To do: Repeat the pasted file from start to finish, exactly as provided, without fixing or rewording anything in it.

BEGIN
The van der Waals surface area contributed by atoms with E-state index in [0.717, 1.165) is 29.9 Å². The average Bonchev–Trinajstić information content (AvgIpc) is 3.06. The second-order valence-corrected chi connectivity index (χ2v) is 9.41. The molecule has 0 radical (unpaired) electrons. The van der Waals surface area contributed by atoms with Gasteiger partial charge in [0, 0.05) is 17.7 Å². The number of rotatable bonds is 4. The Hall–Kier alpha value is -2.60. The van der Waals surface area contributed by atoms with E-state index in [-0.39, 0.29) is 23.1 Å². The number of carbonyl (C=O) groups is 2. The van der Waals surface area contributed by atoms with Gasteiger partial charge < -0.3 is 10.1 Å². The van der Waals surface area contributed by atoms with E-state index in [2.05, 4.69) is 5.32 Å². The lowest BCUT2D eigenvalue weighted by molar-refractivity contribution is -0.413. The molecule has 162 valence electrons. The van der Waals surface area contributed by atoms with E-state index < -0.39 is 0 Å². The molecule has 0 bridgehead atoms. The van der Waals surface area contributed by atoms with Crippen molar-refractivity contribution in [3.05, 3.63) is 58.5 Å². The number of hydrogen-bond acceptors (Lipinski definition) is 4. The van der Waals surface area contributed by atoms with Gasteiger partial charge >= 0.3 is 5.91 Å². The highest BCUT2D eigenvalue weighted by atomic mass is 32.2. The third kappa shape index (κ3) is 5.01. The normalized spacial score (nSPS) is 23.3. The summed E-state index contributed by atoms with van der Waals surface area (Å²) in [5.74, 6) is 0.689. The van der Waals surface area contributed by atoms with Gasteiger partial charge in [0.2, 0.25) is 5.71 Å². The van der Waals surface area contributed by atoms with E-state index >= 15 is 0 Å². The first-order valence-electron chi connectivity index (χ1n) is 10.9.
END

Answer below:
The van der Waals surface area contributed by atoms with E-state index in [0.717, 1.165) is 29.9 Å². The average Bonchev–Trinajstić information content (AvgIpc) is 3.06. The second-order valence-corrected chi connectivity index (χ2v) is 9.41. The molecule has 0 radical (unpaired) electrons. The van der Waals surface area contributed by atoms with Gasteiger partial charge in [0, 0.05) is 17.7 Å². The number of rotatable bonds is 4. The Hall–Kier alpha value is -2.60. The van der Waals surface area contributed by atoms with E-state index in [-0.39, 0.29) is 23.1 Å². The number of carbonyl (C=O) groups is 2. The van der Waals surface area contributed by atoms with Gasteiger partial charge < -0.3 is 10.1 Å². The van der Waals surface area contributed by atoms with E-state index in [2.05, 4.69) is 5.32 Å². The lowest BCUT2D eigenvalue weighted by molar-refractivity contribution is -0.413. The molecule has 162 valence electrons. The van der Waals surface area contributed by atoms with E-state index < -0.39 is 0 Å². The molecule has 0 bridgehead atoms. The van der Waals surface area contributed by atoms with Crippen molar-refractivity contribution in [3.05, 3.63) is 58.5 Å². The number of hydrogen-bond acceptors (Lipinski definition) is 4. The van der Waals surface area contributed by atoms with Gasteiger partial charge >= 0.3 is 5.91 Å². The highest BCUT2D eigenvalue weighted by atomic mass is 32.2. The third kappa shape index (κ3) is 5.01. The normalized spacial score (nSPS) is 23.3. The summed E-state index contributed by atoms with van der Waals surface area (Å²) in [5.74, 6) is 0.689. The van der Waals surface area contributed by atoms with Gasteiger partial charge in [0.2, 0.25) is 5.71 Å². The van der Waals surface area contributed by atoms with E-state index >= 15 is 0 Å². The first-order valence-electron chi connectivity index (χ1n) is 10.9.